There's no question that The Princeton Review has a large quantity of materials in each of their plans. But with their generally high prices, their horrendous user interface, and their poor reputation, we think that you'll generally be better off with their competitors on our list - who offer similar live-online and self-led classes with more robust materials at cheaper prices. That being said, in spite of their many annoyances, The Princeton Review's GRE prep materials are still worth your consideration if you are comparing strictly among companies providing live-online classes.

What's the Best GRE Prep Service Online?

It's a critical question, because if you're headed to graduate school, then the GRE (Graduate Record Examination) is an infamous hurdle that you'll have to deal with one way or another. The GRE test plays a significant role in the admissions process for many graduate programs. It serves as a standardized measure that allows universities to assess applicants' academic readiness and potential to succeed in advanced studies.

For institutions, the GRE provides an objective tool to differentiate among applicants, especially when faced with a large pool of candidates. It helps in predicting how well students might perform in their initial year of graduate school, offering insight into their cognitive abilities and analytical thinking. Moreover, the GRE can assist in awarding merit-based scholarships, helping to allocate financial aid to deserving students.

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GRE Test Prep Company FAQ

GRE stands for Graduate Record Examinations. This is a standardized test required by many graduate schools in the US and Canada. The scores that a student receives on their GRE test play a role in whether or not they are accepted into a potential graduate program. Sometimes the GRE is taken multiple times until a satisfactory score is received.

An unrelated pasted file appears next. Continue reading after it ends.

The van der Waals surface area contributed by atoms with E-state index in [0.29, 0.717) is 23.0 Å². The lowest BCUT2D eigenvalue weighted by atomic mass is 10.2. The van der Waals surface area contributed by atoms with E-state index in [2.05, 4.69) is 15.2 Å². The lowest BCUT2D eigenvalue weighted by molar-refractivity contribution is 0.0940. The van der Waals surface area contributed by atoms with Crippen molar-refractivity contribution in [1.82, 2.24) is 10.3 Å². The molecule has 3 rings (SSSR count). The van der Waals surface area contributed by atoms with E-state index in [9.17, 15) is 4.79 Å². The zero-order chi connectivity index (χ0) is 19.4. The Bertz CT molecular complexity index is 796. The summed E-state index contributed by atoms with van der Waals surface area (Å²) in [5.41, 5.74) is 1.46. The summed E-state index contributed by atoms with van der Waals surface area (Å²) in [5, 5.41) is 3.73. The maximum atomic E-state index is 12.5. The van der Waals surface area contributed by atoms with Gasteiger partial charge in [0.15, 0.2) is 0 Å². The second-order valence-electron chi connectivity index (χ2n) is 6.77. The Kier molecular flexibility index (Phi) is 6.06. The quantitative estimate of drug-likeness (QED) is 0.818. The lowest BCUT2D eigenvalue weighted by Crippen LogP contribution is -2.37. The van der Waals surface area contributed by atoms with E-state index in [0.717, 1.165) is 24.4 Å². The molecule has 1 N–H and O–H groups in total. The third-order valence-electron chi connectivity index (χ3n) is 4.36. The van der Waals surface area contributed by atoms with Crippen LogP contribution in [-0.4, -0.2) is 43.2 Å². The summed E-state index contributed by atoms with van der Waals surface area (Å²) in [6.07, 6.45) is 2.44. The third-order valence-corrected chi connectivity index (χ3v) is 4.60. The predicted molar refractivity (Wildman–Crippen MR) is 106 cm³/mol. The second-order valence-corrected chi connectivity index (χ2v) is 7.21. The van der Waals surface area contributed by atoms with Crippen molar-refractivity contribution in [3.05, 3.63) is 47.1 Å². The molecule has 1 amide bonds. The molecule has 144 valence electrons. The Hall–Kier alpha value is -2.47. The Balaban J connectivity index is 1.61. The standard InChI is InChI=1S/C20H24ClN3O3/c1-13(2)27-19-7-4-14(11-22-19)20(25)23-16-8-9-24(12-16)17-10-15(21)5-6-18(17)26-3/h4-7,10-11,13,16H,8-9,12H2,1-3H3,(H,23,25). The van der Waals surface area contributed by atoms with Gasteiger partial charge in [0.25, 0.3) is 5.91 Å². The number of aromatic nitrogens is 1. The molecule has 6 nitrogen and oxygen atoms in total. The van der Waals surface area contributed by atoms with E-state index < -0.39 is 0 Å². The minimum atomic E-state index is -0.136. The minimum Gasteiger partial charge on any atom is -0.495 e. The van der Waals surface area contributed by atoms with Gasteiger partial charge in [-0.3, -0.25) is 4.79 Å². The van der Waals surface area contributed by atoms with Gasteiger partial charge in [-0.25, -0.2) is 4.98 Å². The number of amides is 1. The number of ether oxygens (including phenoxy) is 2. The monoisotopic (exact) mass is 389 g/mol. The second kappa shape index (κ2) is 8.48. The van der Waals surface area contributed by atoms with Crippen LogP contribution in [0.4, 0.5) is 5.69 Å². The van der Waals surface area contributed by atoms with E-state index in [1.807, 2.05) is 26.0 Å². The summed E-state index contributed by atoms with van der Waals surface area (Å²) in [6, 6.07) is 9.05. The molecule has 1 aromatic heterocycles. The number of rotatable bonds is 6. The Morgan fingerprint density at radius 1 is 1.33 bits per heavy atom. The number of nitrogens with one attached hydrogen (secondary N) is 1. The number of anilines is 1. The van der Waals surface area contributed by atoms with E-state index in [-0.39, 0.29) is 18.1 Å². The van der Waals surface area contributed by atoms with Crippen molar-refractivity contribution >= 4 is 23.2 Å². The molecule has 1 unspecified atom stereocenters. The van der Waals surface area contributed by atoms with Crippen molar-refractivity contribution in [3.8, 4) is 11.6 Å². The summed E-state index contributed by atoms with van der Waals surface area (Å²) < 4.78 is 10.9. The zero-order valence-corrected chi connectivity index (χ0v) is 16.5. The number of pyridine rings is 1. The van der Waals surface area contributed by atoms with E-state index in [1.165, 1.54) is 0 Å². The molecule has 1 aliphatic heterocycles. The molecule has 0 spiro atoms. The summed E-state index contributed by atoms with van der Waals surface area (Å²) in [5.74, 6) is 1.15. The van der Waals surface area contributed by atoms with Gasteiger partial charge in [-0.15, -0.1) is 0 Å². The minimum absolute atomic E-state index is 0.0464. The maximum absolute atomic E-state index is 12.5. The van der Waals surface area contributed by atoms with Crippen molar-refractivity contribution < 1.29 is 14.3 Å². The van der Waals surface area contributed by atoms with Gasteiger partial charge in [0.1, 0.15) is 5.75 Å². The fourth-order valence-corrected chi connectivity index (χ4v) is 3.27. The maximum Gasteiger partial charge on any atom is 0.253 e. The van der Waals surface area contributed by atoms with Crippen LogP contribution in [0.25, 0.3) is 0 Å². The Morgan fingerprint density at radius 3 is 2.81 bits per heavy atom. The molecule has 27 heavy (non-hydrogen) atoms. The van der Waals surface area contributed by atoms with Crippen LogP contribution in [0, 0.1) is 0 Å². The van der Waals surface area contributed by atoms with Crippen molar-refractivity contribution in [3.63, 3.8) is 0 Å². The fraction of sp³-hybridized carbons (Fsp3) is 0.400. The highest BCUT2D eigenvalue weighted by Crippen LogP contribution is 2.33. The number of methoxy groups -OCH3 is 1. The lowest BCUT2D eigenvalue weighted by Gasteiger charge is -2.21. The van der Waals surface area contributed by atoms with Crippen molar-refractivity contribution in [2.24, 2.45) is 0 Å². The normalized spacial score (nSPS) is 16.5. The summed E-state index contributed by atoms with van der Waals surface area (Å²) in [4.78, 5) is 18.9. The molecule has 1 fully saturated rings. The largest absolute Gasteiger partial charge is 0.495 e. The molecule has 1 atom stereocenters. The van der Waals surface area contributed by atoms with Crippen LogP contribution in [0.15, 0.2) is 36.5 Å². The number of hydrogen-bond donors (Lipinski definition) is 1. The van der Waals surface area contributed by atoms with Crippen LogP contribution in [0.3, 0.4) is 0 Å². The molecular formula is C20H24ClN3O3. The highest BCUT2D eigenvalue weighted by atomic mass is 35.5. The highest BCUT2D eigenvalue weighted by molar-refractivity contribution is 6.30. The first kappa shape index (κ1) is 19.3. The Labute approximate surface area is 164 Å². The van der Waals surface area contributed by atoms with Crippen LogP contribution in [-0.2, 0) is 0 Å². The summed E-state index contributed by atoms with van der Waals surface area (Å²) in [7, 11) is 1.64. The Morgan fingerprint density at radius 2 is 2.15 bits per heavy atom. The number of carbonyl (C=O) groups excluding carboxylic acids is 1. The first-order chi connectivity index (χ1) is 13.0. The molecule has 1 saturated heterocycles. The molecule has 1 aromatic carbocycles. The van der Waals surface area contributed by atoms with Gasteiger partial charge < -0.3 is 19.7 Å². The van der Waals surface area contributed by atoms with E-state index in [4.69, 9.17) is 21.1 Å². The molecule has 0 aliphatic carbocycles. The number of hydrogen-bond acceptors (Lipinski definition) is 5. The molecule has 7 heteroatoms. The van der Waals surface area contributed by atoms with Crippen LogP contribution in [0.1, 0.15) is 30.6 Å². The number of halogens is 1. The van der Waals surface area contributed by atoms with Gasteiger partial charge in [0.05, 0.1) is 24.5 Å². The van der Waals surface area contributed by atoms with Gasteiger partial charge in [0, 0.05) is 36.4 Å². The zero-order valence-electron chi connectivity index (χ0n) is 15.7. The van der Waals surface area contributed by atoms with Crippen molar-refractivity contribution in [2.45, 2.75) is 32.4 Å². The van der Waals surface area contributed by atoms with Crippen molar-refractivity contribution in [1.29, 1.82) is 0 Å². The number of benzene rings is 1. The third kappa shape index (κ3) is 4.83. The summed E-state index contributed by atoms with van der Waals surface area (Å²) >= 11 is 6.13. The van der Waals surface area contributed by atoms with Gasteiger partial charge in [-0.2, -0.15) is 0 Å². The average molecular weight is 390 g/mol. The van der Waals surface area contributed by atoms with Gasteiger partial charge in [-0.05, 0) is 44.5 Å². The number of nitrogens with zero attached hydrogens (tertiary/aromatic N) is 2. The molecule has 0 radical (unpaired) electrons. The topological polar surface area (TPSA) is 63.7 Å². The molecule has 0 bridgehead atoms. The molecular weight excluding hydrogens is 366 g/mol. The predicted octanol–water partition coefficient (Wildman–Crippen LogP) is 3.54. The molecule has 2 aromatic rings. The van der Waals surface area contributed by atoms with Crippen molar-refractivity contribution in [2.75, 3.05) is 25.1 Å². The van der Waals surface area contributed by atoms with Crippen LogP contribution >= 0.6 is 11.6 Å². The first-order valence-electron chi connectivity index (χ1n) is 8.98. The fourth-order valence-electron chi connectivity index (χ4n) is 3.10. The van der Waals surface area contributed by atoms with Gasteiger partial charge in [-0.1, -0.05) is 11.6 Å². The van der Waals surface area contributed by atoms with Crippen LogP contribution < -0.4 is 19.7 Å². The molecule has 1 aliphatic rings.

The GRE tests students on critical thinking, analytical writing, quantitative reasoning, and verbal reasoning. An individual score is given for verbal reasoning (130-170), quantitative reasoning (130-170), and analytical writing (0-6). The test questions consist of multiple choice, numeric entry, and essay writing.
There are six total sections on the GRE exam. It usually takes about 3 hours and 45 minutes to complete the test from beginning to end. For verbal reasoning there are two 30-minute sections, each containing 20 questions. For quantitative reasoning there are two 35-minute sections, each containing 20 questions. The third section is analytical writing with two separately-timed tasks. One asks you to analyze an issue and one asks you to analyze an argument. After the third section, there is an optional 10-minute break for test-takers to get refocused for the remainder of the exam. You may be asked to complete an unscored, research section at the end of the test.
Most people would agree that you can't cram for the GRE. If you do, you'll likely get an unsatisfactory score that reflects how little effort you put in. It is recommended that you heavily study for at least 4-12 weeks before attempting the GRE. Many test prep courses are designed to help you study over the course of a year, to make sure you are familiar with the material and are able to obtain a high score on your first try.
The cost for the GRE test can vary slightly year to year. Most recently, the fee was $213 for test-takers within the United States. If you are signed up to take the GRE and need to reschedule, you'll pay a fee of approximately $50 to have the exam administered at another time.